V anderbilt u niversity Center for Community Studies

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Sampling. Homeless participants were first selected using a convenience sample of people experiencing homelessness in Nashville wherein no ethnicity, gender, adult age, or other demographic factor was used to target or exclude participants. Participants were only excluded from the study if they were under 18, they were cognitively unable to understand the risks and/or the content of the study, or if they did not speak English. Participants were interviewed at shelters, on the street, and in advocacy centers. Once the initial sample was gathered (n ≈ 75), specific demographic markers (gender, age, ethnicity, probable living situation) were targeted using snowball sampling to make the sample more representative of the likely population of people experiencing homelessness in Nashville. The final sample size (n = 105) is based on a predicted level of theoretical saturation (Strauss & Corbin, 1998), wherein new data from a representative sample does not vary results significantly.

Sample demographics gathered in the interviews are as follows: The average age of respondents was 45.33 (median 47) years old; 75% of interviewees were male, 25% were female; 62.16% of participants self-identified as Black/African American, 29.73% self-identified as White/Caucasian, and 8.10% self-identified as other/mixed-ethnicity; 54% were single, 2.7% were married, 21.6% were divorced, and 13.5% were widowed (8% no response); Respondents have lived in Nashville for an average of 35.49 years (median 12 years); 2.7% state that they are veterans of the armed forces; Median income for respondents was $2,800 (mean $4,641.30); 71.4% of participants had been homeless for one year or more prior to the interview; Participants had spent an average of 4.96 years (median 3 years) on the streets or in shelters; 83.78% of respondents live alone (unaccompanied). Overall, 52% of interviewees meet the criteria for chronic homelessness.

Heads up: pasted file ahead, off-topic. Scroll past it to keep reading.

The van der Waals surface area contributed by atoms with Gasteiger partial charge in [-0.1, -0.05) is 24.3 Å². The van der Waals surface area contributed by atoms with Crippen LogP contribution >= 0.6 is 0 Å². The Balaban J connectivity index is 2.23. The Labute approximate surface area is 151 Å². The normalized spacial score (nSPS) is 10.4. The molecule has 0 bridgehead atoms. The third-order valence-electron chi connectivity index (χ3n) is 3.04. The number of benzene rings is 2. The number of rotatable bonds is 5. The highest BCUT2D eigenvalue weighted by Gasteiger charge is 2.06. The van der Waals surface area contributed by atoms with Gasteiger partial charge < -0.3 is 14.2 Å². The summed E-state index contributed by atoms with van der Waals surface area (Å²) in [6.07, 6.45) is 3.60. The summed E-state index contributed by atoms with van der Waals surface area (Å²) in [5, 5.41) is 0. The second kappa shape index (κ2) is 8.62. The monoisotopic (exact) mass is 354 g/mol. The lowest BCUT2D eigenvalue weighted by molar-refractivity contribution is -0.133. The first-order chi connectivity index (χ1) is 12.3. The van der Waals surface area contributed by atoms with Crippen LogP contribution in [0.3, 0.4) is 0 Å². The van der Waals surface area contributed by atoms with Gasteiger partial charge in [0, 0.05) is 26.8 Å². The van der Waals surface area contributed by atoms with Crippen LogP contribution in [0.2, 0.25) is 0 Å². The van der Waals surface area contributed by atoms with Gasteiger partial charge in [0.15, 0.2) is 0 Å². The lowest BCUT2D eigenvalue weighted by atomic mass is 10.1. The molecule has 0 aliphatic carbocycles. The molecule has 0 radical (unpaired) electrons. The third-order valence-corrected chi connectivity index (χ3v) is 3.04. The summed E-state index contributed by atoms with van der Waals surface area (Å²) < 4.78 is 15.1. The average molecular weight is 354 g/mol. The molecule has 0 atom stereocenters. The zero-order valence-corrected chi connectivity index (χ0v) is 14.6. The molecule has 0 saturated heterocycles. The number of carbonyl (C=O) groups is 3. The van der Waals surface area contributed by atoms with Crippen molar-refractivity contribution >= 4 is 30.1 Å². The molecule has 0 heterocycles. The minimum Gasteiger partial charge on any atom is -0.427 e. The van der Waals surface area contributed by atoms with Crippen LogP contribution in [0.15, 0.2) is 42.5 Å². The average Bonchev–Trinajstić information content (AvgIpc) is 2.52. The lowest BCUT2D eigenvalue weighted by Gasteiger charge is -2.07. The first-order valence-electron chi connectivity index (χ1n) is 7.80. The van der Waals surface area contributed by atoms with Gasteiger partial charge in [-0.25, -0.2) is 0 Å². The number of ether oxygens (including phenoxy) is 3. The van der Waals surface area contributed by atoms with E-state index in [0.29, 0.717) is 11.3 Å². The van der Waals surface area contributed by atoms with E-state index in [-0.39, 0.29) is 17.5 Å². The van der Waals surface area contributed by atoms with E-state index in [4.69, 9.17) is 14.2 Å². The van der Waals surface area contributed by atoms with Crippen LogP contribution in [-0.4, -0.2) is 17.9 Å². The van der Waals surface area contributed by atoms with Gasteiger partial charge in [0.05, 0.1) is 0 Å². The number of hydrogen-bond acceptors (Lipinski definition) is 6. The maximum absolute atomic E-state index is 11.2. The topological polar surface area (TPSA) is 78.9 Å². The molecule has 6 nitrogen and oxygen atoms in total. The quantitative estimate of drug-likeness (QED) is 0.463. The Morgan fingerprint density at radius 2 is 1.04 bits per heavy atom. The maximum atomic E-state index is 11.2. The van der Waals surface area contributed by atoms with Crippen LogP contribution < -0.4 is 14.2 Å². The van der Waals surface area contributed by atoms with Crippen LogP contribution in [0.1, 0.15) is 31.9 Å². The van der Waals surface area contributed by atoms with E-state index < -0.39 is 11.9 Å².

Key informants (outreach and service workers, program administrators) were interviewed, to determine service usage and operating costs to estimate the costs of providing services for people experiencing homelessness in Nashville. Based on an initial list from Clifton Harris and known community resources, a snowball sampling procedure was used to determine further service providers. Service costs were sought for addiction treatment, advocacy, case management/referrals, child care and education, clothing, communications (telephone, internet, etc.), counseling, documents, education, emergency care/transport, financial services, food, health care, housing/shelter, incarceration, job training, laundry, legal/courts, mental/behavioral health, pastoral care, personal care items, and transportation. Some costs were located as separate sums while others were part of indivisible budgets. Some costs were not available and had to be estimated based on existing data or excluded from the total.

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